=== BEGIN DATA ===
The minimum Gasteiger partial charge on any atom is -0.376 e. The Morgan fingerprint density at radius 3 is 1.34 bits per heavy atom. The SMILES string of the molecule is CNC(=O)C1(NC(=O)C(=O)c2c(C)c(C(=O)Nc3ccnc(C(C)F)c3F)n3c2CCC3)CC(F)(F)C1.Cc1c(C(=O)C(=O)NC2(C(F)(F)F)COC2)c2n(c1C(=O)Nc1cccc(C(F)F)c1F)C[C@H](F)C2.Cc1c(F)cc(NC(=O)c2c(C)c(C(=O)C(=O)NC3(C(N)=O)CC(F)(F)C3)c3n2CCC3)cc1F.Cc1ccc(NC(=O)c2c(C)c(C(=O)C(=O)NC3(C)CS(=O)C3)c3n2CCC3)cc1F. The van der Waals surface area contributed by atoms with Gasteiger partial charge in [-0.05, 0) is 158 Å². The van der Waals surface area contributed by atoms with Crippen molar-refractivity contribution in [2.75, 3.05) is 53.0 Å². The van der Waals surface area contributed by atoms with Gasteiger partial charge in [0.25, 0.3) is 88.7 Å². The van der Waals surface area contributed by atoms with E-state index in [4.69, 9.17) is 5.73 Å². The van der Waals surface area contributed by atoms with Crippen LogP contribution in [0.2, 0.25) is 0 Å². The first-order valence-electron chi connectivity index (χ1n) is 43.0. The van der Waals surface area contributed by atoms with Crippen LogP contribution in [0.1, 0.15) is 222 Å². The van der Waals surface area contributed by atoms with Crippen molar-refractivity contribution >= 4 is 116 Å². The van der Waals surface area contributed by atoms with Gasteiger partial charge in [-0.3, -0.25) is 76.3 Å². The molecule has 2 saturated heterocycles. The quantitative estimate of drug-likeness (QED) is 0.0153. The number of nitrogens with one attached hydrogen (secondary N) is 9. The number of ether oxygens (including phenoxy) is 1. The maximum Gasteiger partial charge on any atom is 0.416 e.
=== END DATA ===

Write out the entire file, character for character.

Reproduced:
The minimum Gasteiger partial charge on any atom is -0.376 e. The Morgan fingerprint density at radius 3 is 1.34 bits per heavy atom. The SMILES string of the molecule is CNC(=O)C1(NC(=O)C(=O)c2c(C)c(C(=O)Nc3ccnc(C(C)F)c3F)n3c2CCC3)CC(F)(F)C1.Cc1c(C(=O)C(=O)NC2(C(F)(F)F)COC2)c2n(c1C(=O)Nc1cccc(C(F)F)c1F)C[C@H](F)C2.Cc1c(F)cc(NC(=O)c2c(C)c(C(=O)C(=O)NC3(C(N)=O)CC(F)(F)C3)c3n2CCC3)cc1F.Cc1ccc(NC(=O)c2c(C)c(C(=O)C(=O)NC3(C)CS(=O)C3)c3n2CCC3)cc1F. The van der Waals surface area contributed by atoms with Gasteiger partial charge in [-0.05, 0) is 158 Å². The van der Waals surface area contributed by atoms with Crippen molar-refractivity contribution in [2.75, 3.05) is 53.0 Å². The van der Waals surface area contributed by atoms with Gasteiger partial charge in [0.25, 0.3) is 88.7 Å². The van der Waals surface area contributed by atoms with E-state index in [4.69, 9.17) is 5.73 Å². The van der Waals surface area contributed by atoms with Crippen LogP contribution in [0.2, 0.25) is 0 Å². The first-order valence-electron chi connectivity index (χ1n) is 43.0. The van der Waals surface area contributed by atoms with Crippen LogP contribution in [0.1, 0.15) is 222 Å². The van der Waals surface area contributed by atoms with Crippen molar-refractivity contribution >= 4 is 116 Å². The van der Waals surface area contributed by atoms with Gasteiger partial charge in [-0.3, -0.25) is 76.3 Å². The molecule has 2 saturated heterocycles. The quantitative estimate of drug-likeness (QED) is 0.0153. The number of nitrogens with one attached hydrogen (secondary N) is 9. The number of ether oxygens (including phenoxy) is 1. The maximum Gasteiger partial charge on any atom is 0.416 e.